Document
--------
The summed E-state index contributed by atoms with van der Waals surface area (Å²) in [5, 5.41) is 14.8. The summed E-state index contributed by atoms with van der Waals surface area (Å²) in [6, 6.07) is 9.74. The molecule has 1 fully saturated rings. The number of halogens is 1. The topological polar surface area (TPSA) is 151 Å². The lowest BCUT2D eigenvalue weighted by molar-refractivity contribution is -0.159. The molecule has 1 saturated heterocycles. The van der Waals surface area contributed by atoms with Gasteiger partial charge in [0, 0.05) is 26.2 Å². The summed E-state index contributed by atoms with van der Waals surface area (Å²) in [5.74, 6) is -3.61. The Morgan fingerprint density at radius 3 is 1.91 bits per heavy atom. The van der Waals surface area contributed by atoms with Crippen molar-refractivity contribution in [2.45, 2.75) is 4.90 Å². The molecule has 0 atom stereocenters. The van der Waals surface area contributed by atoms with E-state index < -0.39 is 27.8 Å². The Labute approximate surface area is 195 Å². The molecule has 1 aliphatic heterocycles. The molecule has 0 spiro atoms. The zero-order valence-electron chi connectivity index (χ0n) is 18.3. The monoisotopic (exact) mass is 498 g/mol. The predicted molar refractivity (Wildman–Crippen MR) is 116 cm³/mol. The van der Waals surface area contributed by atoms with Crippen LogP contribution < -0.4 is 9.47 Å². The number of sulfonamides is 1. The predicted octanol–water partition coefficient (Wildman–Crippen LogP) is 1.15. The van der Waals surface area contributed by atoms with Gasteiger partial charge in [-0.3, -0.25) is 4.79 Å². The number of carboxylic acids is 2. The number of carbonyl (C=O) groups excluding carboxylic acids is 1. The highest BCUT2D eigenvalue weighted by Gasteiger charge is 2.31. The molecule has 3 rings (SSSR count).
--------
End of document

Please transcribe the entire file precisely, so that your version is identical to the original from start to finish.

The summed E-state index contributed by atoms with van der Waals surface area (Å²) in [5, 5.41) is 14.8. The summed E-state index contributed by atoms with van der Waals surface area (Å²) in [6, 6.07) is 9.74. The molecule has 1 fully saturated rings. The number of halogens is 1. The topological polar surface area (TPSA) is 151 Å². The lowest BCUT2D eigenvalue weighted by molar-refractivity contribution is -0.159. The molecule has 1 saturated heterocycles. The van der Waals surface area contributed by atoms with Gasteiger partial charge in [0, 0.05) is 26.2 Å². The summed E-state index contributed by atoms with van der Waals surface area (Å²) in [5.74, 6) is -3.61. The Morgan fingerprint density at radius 3 is 1.91 bits per heavy atom. The van der Waals surface area contributed by atoms with Crippen molar-refractivity contribution in [2.45, 2.75) is 4.90 Å². The molecule has 0 atom stereocenters. The van der Waals surface area contributed by atoms with E-state index < -0.39 is 27.8 Å². The Labute approximate surface area is 195 Å². The molecule has 1 aliphatic heterocycles. The molecule has 0 spiro atoms. The zero-order valence-electron chi connectivity index (χ0n) is 18.3. The monoisotopic (exact) mass is 498 g/mol. The predicted molar refractivity (Wildman–Crippen MR) is 116 cm³/mol. The van der Waals surface area contributed by atoms with Crippen LogP contribution < -0.4 is 9.47 Å². The number of sulfonamides is 1. The predicted octanol–water partition coefficient (Wildman–Crippen LogP) is 1.15. The van der Waals surface area contributed by atoms with Gasteiger partial charge in [-0.3, -0.25) is 4.79 Å². The number of carboxylic acids is 2. The number of carbonyl (C=O) groups excluding carboxylic acids is 1. The highest BCUT2D eigenvalue weighted by Gasteiger charge is 2.31. The molecule has 3 rings (SSSR count).